Even older travel sites like Tripadvisor are now using artificial intelligence tools to help users plan vacations.Credit…Tripadvisor


For some journeys, Google Search will suggest the train over the plane as a more environmentally-friendly travel option and shows the calculated greenhouse gas emissions for many flights.Credit…Google

Apple’s Maps app also shows mass transit, walking and cycling options for getting around town, along with charge-friendly routes for electric vehicles. However, the default apps on your phone are not the only aids. Third-party software for directions and sustainable travel abound.


Like Google Maps, Apple’s Maps app offers mass transit and cycling directions to places if you’d like to skip taking a car.Credit…Apple

For example, Citymapper, which covers most major cities in the United States, Europe and Asia, includes environmental impact statistics on some trips. Its directions often include accessibility options that avoid stairways, along with routes for the fastest, cheapest or easiest way to get where you’re going; Citymapper is free with in-app purchases.


The Citymapper app includes accessible and alternate ways to get around town and can compare journeys based on calories, carbon emissions and cost.Credit…Citymapper

Other apps available for those seeking environmentally minded vacations include Bikemap for community-sourced cycling routes around the world, HappyCow for vegan and vegetarian travelers and Tap Hydration and Water Stations to locate sources for refilling reusable water bottles.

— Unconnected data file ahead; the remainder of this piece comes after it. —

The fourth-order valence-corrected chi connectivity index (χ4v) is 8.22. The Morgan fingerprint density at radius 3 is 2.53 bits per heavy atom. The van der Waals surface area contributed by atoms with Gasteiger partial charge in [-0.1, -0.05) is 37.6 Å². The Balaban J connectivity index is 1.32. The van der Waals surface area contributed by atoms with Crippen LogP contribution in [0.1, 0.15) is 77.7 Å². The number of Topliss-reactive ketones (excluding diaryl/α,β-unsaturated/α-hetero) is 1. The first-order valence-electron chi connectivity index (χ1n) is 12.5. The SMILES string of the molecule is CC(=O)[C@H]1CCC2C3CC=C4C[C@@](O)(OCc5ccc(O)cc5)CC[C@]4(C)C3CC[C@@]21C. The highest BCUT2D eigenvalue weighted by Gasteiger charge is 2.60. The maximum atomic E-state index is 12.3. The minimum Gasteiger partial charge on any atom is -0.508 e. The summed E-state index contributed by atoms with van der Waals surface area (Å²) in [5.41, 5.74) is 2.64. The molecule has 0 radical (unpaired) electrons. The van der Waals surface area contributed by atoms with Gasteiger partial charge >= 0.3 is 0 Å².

If you don’t already have software for consolidating your trip information, your phone’s default apps can help. Electronic boarding passes, hotel reservations and advance tickets can be quickly added to the digital wallet on your phone; a pragmatic paper backup tucked in your bag is insurance. Google and Apple offer to automatically add reservations and events from email and messages to your calendar.


Adding tickets, passes and reservation cards to the digital wallet app on your phone keeps them all in one place during your journey.Credit…Apple

Free services like TripIt (and its phone apps), TripCase (also with Android or iOS apps) and Wanderlog automatically put all your travel information in one place, typically by scanning the information in your confirmation emails. TripIt Pro, a $50-a-year subscription version, adds more features like seat, fare and airline-points trackers, as well as international travel tools and regional risk alerts like those for extreme weather that can affect airline schedules and public safety.


The TripIt app can automatically compile your itinerary by syncing with your inbox and pulling out confirmation emails for reservations, but you can also add the information manually or use a special email address just for travel bookings if you’re worried about privacy.Credit…TripIt

A.I. bots and travel apps will continue to evolve and, hopefully, make vacation planning even easier in the future. Just don’t forget to occasionally put the phone down and enjoy your time off once you get there.

J.D. Biersdorfer has been writing about consumer technology for The Times since 1998. She also creates the weekly interactive literary quiz for the Book Review and occasionally contributes reviews. More about J. D. Biersdorfer

William Murphy